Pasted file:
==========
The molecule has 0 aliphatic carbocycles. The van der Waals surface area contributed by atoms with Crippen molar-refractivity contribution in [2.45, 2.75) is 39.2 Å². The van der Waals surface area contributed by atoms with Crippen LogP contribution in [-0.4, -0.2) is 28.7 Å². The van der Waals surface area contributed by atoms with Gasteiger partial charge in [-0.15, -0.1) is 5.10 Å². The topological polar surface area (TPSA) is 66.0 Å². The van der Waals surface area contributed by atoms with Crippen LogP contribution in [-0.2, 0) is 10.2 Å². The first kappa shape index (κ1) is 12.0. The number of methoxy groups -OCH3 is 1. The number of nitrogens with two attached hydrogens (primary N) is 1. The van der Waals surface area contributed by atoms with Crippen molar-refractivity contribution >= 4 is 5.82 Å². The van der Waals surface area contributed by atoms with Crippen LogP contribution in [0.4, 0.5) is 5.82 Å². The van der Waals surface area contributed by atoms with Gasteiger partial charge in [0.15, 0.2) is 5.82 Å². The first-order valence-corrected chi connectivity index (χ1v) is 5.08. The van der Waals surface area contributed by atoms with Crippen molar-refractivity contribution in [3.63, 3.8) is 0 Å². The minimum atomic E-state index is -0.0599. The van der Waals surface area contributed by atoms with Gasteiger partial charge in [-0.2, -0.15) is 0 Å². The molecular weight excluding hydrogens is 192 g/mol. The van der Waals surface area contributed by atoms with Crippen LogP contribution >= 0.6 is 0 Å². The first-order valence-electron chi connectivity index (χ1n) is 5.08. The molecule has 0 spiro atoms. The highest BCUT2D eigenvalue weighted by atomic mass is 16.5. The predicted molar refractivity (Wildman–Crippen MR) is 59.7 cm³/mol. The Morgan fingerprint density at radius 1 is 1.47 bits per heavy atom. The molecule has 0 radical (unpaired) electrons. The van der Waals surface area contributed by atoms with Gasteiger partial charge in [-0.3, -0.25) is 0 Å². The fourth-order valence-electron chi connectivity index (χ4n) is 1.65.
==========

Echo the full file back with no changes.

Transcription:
The molecule has 0 aliphatic carbocycles. The van der Waals surface area contributed by atoms with Crippen molar-refractivity contribution in [2.45, 2.75) is 39.2 Å². The van der Waals surface area contributed by atoms with Crippen LogP contribution in [-0.4, -0.2) is 28.7 Å². The van der Waals surface area contributed by atoms with Gasteiger partial charge in [-0.15, -0.1) is 5.10 Å². The topological polar surface area (TPSA) is 66.0 Å². The van der Waals surface area contributed by atoms with Crippen LogP contribution in [-0.2, 0) is 10.2 Å². The first kappa shape index (κ1) is 12.0. The number of methoxy groups -OCH3 is 1. The number of nitrogens with two attached hydrogens (primary N) is 1. The van der Waals surface area contributed by atoms with Crippen molar-refractivity contribution >= 4 is 5.82 Å². The van der Waals surface area contributed by atoms with Crippen LogP contribution in [0.4, 0.5) is 5.82 Å². The van der Waals surface area contributed by atoms with Gasteiger partial charge in [0.15, 0.2) is 5.82 Å². The first-order valence-corrected chi connectivity index (χ1v) is 5.08. The van der Waals surface area contributed by atoms with Crippen molar-refractivity contribution in [3.63, 3.8) is 0 Å². The minimum atomic E-state index is -0.0599. The van der Waals surface area contributed by atoms with Gasteiger partial charge in [-0.2, -0.15) is 0 Å². The molecular weight excluding hydrogens is 192 g/mol. The van der Waals surface area contributed by atoms with Crippen LogP contribution >= 0.6 is 0 Å². The first-order valence-electron chi connectivity index (χ1n) is 5.08. The molecule has 0 spiro atoms. The highest BCUT2D eigenvalue weighted by atomic mass is 16.5. The predicted molar refractivity (Wildman–Crippen MR) is 59.7 cm³/mol. The Morgan fingerprint density at radius 1 is 1.47 bits per heavy atom. The molecule has 0 radical (unpaired) electrons. The van der Waals surface area contributed by atoms with Gasteiger partial charge in [-0.3, -0.25) is 0 Å². The fourth-order valence-electron chi connectivity index (χ4n) is 1.65.